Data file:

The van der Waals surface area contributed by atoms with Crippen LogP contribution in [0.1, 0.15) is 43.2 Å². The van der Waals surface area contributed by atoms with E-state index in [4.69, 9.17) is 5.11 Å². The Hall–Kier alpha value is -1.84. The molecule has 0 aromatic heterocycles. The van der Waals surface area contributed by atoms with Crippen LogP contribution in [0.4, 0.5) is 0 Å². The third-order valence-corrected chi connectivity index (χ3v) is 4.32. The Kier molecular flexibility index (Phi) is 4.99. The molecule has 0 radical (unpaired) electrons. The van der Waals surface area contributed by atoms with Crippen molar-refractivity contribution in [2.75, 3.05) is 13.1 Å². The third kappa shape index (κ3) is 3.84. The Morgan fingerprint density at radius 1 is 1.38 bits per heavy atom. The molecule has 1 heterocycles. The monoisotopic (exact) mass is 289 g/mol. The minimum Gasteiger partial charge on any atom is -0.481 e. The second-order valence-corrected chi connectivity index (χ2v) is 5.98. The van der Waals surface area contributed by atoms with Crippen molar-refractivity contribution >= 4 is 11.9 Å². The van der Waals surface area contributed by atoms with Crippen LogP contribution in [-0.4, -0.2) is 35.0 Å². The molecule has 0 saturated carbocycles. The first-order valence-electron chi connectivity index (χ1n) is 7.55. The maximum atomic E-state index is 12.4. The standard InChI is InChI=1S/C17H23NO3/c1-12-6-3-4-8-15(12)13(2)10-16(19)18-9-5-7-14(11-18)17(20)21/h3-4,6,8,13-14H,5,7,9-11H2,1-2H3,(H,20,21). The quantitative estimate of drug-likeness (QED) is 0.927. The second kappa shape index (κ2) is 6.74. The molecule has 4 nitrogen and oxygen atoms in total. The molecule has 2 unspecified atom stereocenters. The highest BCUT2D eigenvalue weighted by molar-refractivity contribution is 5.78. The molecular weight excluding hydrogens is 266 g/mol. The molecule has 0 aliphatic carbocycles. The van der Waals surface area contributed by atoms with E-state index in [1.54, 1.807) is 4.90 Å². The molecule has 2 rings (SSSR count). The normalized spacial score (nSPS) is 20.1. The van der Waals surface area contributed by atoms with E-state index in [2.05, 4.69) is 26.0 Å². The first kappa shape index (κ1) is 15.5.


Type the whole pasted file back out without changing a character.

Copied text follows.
The van der Waals surface area contributed by atoms with Crippen LogP contribution in [0.1, 0.15) is 43.2 Å². The van der Waals surface area contributed by atoms with E-state index in [4.69, 9.17) is 5.11 Å². The Hall–Kier alpha value is -1.84. The molecule has 0 aromatic heterocycles. The van der Waals surface area contributed by atoms with Crippen LogP contribution in [0.4, 0.5) is 0 Å². The third-order valence-corrected chi connectivity index (χ3v) is 4.32. The Kier molecular flexibility index (Phi) is 4.99. The molecule has 0 radical (unpaired) electrons. The van der Waals surface area contributed by atoms with Crippen molar-refractivity contribution in [2.75, 3.05) is 13.1 Å². The third kappa shape index (κ3) is 3.84. The Morgan fingerprint density at radius 1 is 1.38 bits per heavy atom. The molecule has 1 heterocycles. The monoisotopic (exact) mass is 289 g/mol. The minimum Gasteiger partial charge on any atom is -0.481 e. The second-order valence-corrected chi connectivity index (χ2v) is 5.98. The van der Waals surface area contributed by atoms with Crippen molar-refractivity contribution >= 4 is 11.9 Å². The van der Waals surface area contributed by atoms with Crippen LogP contribution in [-0.4, -0.2) is 35.0 Å². The molecule has 0 saturated carbocycles. The first-order valence-electron chi connectivity index (χ1n) is 7.55. The maximum atomic E-state index is 12.4. The standard InChI is InChI=1S/C17H23NO3/c1-12-6-3-4-8-15(12)13(2)10-16(19)18-9-5-7-14(11-18)17(20)21/h3-4,6,8,13-14H,5,7,9-11H2,1-2H3,(H,20,21). The quantitative estimate of drug-likeness (QED) is 0.927. The second kappa shape index (κ2) is 6.74. The molecule has 4 nitrogen and oxygen atoms in total. The molecule has 2 unspecified atom stereocenters. The highest BCUT2D eigenvalue weighted by molar-refractivity contribution is 5.78. The molecular weight excluding hydrogens is 266 g/mol. The molecule has 0 aliphatic carbocycles. The van der Waals surface area contributed by atoms with E-state index in [1.54, 1.807) is 4.90 Å². The molecule has 2 rings (SSSR count). The normalized spacial score (nSPS) is 20.1. The van der Waals surface area contributed by atoms with E-state index in [2.05, 4.69) is 26.0 Å². The first kappa shape index (κ1) is 15.5.